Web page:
Medical trials of CBD for adult epilepsy begin in New Zealand
New Zealand has started stage 2 clinical trials for a CBD gel to see if this drug actually helps stop or reduce epilepsy in adult patients. This is a step forward for marijuana in New Zealand, even if it remains banned - and even though activists across the country say a lot of work remains to be done for patients to gain access to medical cannabis.
The “ZYN002” CBD gel
Zynerba Pharmaceuticals is responsible for the clinical trial of the drug CBD for the treatment of epilepsy. More specifically, the participants in the clinical study are adult patients with seizure status. This company is testing its synthetic transdermal cannabidiol in gel form, ZYN002. Patients are given 195 mg of CBD (4.2% gel) every 12 hours. After two weeks an effective reduction in the dose to 97,5 mg of CBD and still every 12 hours. The clinical trial is being conducted with 14 sites in Australia and New Zealand. The following in the previously conducted Stage 1 clinical trial.
ZYN002 will also be tested to treat osteoarthritis in the knees. But also against Fragile X Syndrome (FXS), which is a rare genetic disorder associated with mild to severe intellectual deficit which can be associated with behavioral disorders and characteristic physical signs.
Zynerba Pharmaceuticals also has a THC patch, ZYN001, which is still in the preclinical phase. Once in the clinical trial phase, it would be used in patients with fibromyalgia. But also the trial will concern peripheral neuropathic pain, those caused by damage to a nerve located outside the spinal cord.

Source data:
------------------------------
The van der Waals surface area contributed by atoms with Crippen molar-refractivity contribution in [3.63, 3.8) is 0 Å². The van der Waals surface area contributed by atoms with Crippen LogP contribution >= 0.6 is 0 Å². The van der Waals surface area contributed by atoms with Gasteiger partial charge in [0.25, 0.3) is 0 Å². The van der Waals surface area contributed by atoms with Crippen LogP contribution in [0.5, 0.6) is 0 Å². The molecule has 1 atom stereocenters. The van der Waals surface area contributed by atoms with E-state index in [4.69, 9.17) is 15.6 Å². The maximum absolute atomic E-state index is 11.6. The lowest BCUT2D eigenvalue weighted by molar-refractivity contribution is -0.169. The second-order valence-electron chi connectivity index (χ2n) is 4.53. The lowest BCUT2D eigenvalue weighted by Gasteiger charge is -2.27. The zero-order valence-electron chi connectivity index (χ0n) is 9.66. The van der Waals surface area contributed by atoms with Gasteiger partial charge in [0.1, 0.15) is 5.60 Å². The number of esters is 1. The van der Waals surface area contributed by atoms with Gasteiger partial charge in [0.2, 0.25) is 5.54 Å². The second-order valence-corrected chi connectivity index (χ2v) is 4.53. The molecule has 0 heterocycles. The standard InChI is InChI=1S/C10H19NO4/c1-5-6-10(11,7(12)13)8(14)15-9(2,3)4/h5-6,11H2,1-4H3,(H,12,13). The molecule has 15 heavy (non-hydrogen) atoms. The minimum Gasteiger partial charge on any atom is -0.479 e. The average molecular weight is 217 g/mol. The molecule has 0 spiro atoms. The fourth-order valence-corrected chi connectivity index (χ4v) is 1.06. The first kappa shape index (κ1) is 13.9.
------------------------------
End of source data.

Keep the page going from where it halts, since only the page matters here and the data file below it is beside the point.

Fortunately for patients and healthcare professionals, stage 1 and stage 2 clinical trials have been reviewed and approved according to the process of the Human Research Ethics Board in Australia and New Zealand: the New Zealand Medical Devices and Medical Devices Safety Authority.
Cannabis is unofficially recognized as a medicine. These medical trials offer the hope of legalization to all those New Zealanders, who have already used cannabis (or its derivatives) legally abroad or illegally in New Zealand ... However, New Zealand activist Abe Gray, and host of the radio program "Overgrown", says “Government approval for this study is not enough. "
"Any movement to increase access to medical cannabis products especially for suffering patients should be applauded, the absolute freezing pace with which the New Zealand facility is moving is unacceptable to many New Zealand patients in real need. »Says Abe Gray
Indeed there remains a serious imbalance between the availability of cannabinoids for therapeutic purposes abroad and in New Zealand. Abe Gray and New Zealanders, hope this first approval will signal an official change in the government's approach, to making cannabis medical, more "In line with international best practices".